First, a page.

Maybe one thing that the blog as such brings us is the opportunity for individuals to attract others who share similar interests or thoughts, particularly under the shape of author-blogs (ie, blogs owned by an individual, rather than blogs primarily on a certain topic, or group-blogs). In that way, they are a very powerful networking tool.
5. What do you think will be the future of blogs over the next couple of years?
S.B.: I wouldn’t be surprised if blogs as such disappear, just like the “homepage” disappeared. By saying that, I don’t mean that they are a fad, but rather, that it’s the principles driving them (ease of publication, two-way communication, the efficiency of word-of-mouth multiplied because conversations happen in public) which are important. Blogs are today’s tool for that, but even now, there are other types of sites which are driven by the same principles (think “social software”).
I do think that blogs (or blog-like means of publication) are going to become more and more common and normal.
6. How many feeds do you have on your news aggregator? What news aggregator do you use? Why?
S.B.: I’m not sure how many exactly (I’m offline right now), but probably 40 or so. I’m not a very good blog reader, actually. Every now and again I go on a reading binge, but there are very few bloggers which I follow religiously (and even them are regularly abandoned for weeks at a time).
I use Google Reader because I find the interface pleasant to use, and it has this great “shared items” feature which allows me to create a kind of mashup-like blog of posts I liked.
7. What do you think about RSS? What role do you think RSS can play in future, for instance in the relation between government and citizens?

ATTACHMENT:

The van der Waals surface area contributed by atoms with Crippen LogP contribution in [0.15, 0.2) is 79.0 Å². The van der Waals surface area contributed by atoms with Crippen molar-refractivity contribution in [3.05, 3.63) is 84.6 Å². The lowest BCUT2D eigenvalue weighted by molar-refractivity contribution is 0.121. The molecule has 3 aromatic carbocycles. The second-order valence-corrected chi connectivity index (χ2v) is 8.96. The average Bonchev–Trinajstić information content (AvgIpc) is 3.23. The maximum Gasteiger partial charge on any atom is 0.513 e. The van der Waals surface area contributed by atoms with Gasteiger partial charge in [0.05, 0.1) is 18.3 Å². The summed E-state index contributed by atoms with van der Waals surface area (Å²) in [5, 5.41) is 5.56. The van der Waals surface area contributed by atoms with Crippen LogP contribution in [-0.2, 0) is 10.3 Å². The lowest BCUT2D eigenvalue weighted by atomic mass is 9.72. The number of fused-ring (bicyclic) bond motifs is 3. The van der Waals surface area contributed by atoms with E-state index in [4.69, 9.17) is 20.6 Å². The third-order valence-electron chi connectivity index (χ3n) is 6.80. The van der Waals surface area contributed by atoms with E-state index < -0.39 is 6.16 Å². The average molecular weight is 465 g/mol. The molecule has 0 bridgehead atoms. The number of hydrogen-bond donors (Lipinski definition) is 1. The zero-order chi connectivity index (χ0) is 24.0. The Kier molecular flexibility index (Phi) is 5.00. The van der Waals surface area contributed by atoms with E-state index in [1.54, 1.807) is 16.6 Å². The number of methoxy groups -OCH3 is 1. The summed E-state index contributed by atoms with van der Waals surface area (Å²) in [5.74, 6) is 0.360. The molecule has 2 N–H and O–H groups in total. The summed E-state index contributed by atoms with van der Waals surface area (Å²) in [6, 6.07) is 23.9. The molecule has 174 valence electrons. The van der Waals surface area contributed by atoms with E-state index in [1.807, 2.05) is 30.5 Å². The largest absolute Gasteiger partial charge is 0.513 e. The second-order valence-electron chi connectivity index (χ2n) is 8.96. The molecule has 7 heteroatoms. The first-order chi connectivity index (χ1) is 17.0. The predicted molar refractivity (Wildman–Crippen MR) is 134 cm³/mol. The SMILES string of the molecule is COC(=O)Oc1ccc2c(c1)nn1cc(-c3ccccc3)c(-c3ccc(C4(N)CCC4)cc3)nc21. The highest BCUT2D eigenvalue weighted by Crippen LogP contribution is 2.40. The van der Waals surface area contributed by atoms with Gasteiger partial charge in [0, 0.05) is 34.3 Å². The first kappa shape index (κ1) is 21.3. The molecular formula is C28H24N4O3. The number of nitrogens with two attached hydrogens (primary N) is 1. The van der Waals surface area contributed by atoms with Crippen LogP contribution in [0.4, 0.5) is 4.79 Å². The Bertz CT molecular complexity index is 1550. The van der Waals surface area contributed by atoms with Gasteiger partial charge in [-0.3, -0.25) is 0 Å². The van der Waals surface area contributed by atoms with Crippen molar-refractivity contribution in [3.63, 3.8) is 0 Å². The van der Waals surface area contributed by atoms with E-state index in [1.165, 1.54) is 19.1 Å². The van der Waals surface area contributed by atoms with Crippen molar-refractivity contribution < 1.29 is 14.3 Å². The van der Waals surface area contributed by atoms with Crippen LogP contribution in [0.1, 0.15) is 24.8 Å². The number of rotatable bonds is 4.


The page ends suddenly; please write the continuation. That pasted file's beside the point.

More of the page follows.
S.B.: RSS/atom and syndication are a form of hope in the age of information overload. I don’t have any strong opinions or ideas about RSS, apart from the fact that it’s great, and I think that it’s a really important tool for anybody who is interested in what’s happening in the land of blogs and time-driven publication.
8. What do you think is the most important thing happening in the Web, now? Why?
S.B.: The most important thing happening on the web now has been happening for some time now — it’s the web. I mean, it’s the networking, it’s the possibility for “everybody” to have a voice out there, the redistribution of communicating power (which used to lie in the hands of the media, big corporations, professional writers, important politicians…), the chance for each of us to find an audience, whether big or small.
I think that the internet promised us democratisation of public speech. Blogs are the tool which has made the promise true.
9. Beside blogs, do use other social software, like Flickr, Del.icio.us, Digg, LinkedIn, Jaiku or any other?
S.B.: Flickr, Del.icio.us, not Digg, LinkedIn, Jaiku, Twitter, Upcoming.org, Last.fm, coComment of course, and probably a bunch of others. I’m really not a fan of Digg-like popularity/rating systems.
10. What do you expect from LIFT 2007?
S.B.: I expect to have a nice time, see old friends and make new ones, discover exciting stuff and listen to thought-provoking talks. Last year, Lift gave me the initial boost that brought me to become a full-time social software/blog consultant. I hope Lift 2007 will lift me too!